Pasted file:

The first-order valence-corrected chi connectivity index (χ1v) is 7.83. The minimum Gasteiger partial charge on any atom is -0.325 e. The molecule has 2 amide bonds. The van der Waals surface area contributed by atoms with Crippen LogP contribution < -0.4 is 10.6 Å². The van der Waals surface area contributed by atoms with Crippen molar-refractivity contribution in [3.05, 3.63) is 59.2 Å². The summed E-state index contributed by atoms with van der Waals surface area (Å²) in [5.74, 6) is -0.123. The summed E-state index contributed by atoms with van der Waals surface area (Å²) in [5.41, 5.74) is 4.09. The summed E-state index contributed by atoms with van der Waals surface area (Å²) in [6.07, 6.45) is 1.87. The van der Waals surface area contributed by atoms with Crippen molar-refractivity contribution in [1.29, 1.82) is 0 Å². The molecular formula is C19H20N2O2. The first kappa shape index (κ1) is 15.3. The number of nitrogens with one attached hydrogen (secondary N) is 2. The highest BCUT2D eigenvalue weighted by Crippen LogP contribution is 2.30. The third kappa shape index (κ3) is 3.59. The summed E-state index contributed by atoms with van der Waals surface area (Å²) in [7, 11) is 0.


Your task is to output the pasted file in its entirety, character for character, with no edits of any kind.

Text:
The first-order valence-corrected chi connectivity index (χ1v) is 7.83. The minimum Gasteiger partial charge on any atom is -0.325 e. The molecule has 2 amide bonds. The van der Waals surface area contributed by atoms with Crippen LogP contribution < -0.4 is 10.6 Å². The van der Waals surface area contributed by atoms with Crippen molar-refractivity contribution in [3.05, 3.63) is 59.2 Å². The summed E-state index contributed by atoms with van der Waals surface area (Å²) in [5.74, 6) is -0.123. The summed E-state index contributed by atoms with van der Waals surface area (Å²) in [5.41, 5.74) is 4.09. The summed E-state index contributed by atoms with van der Waals surface area (Å²) in [6.07, 6.45) is 1.87. The van der Waals surface area contributed by atoms with Crippen molar-refractivity contribution in [1.29, 1.82) is 0 Å². The molecular formula is C19H20N2O2. The first kappa shape index (κ1) is 15.3. The number of nitrogens with one attached hydrogen (secondary N) is 2. The highest BCUT2D eigenvalue weighted by Crippen LogP contribution is 2.30. The third kappa shape index (κ3) is 3.59. The summed E-state index contributed by atoms with van der Waals surface area (Å²) in [7, 11) is 0.